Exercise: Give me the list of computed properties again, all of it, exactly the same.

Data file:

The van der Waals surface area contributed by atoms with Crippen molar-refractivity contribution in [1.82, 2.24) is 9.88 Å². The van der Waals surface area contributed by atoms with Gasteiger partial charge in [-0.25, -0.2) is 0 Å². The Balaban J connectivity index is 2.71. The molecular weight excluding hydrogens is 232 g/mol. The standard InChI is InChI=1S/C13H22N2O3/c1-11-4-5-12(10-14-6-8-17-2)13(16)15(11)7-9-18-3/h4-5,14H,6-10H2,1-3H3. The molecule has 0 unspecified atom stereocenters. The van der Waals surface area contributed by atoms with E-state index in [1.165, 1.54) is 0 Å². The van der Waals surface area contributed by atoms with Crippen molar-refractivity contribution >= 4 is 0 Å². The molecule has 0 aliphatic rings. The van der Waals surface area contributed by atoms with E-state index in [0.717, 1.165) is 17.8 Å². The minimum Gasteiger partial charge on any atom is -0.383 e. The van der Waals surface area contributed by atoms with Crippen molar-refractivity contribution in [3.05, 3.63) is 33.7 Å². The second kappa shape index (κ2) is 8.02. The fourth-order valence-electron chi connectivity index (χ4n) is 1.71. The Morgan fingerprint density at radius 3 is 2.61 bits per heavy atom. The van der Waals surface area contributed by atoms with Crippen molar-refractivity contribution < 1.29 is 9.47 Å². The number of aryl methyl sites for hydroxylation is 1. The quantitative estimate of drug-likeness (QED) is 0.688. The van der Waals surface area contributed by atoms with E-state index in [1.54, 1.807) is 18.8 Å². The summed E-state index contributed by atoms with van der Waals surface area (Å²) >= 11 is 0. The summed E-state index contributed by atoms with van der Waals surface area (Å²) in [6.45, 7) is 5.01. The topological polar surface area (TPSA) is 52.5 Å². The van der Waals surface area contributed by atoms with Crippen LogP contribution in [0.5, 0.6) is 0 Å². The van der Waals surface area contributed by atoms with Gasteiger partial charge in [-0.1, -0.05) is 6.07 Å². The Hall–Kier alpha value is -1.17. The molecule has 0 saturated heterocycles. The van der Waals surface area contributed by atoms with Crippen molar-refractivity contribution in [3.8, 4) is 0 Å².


The van der Waals surface area contributed by atoms with Crippen molar-refractivity contribution in [1.82, 2.24) is 9.88 Å². The van der Waals surface area contributed by atoms with Gasteiger partial charge in [-0.25, -0.2) is 0 Å². The Balaban J connectivity index is 2.71. The molecular weight excluding hydrogens is 232 g/mol. The standard InChI is InChI=1S/C13H22N2O3/c1-11-4-5-12(10-14-6-8-17-2)13(16)15(11)7-9-18-3/h4-5,14H,6-10H2,1-3H3. The molecule has 0 unspecified atom stereocenters. The van der Waals surface area contributed by atoms with E-state index in [1.165, 1.54) is 0 Å². The van der Waals surface area contributed by atoms with Crippen molar-refractivity contribution >= 4 is 0 Å². The molecule has 0 aliphatic rings. The van der Waals surface area contributed by atoms with E-state index in [0.717, 1.165) is 17.8 Å². The minimum Gasteiger partial charge on any atom is -0.383 e. The van der Waals surface area contributed by atoms with Crippen molar-refractivity contribution in [3.05, 3.63) is 33.7 Å². The second kappa shape index (κ2) is 8.02. The fourth-order valence-electron chi connectivity index (χ4n) is 1.71. The Morgan fingerprint density at radius 3 is 2.61 bits per heavy atom. The van der Waals surface area contributed by atoms with Crippen molar-refractivity contribution < 1.29 is 9.47 Å². The number of aryl methyl sites for hydroxylation is 1. The quantitative estimate of drug-likeness (QED) is 0.688. The van der Waals surface area contributed by atoms with E-state index in [1.54, 1.807) is 18.8 Å². The summed E-state index contributed by atoms with van der Waals surface area (Å²) >= 11 is 0. The summed E-state index contributed by atoms with van der Waals surface area (Å²) in [6.45, 7) is 5.01. The topological polar surface area (TPSA) is 52.5 Å². The van der Waals surface area contributed by atoms with Crippen LogP contribution in [0.5, 0.6) is 0 Å². The van der Waals surface area contributed by atoms with Gasteiger partial charge in [-0.1, -0.05) is 6.07 Å². The Hall–Kier alpha value is -1.17. The molecule has 0 saturated heterocycles. The van der Waals surface area contributed by atoms with Crippen molar-refractivity contribution in [3.8, 4) is 0 Å².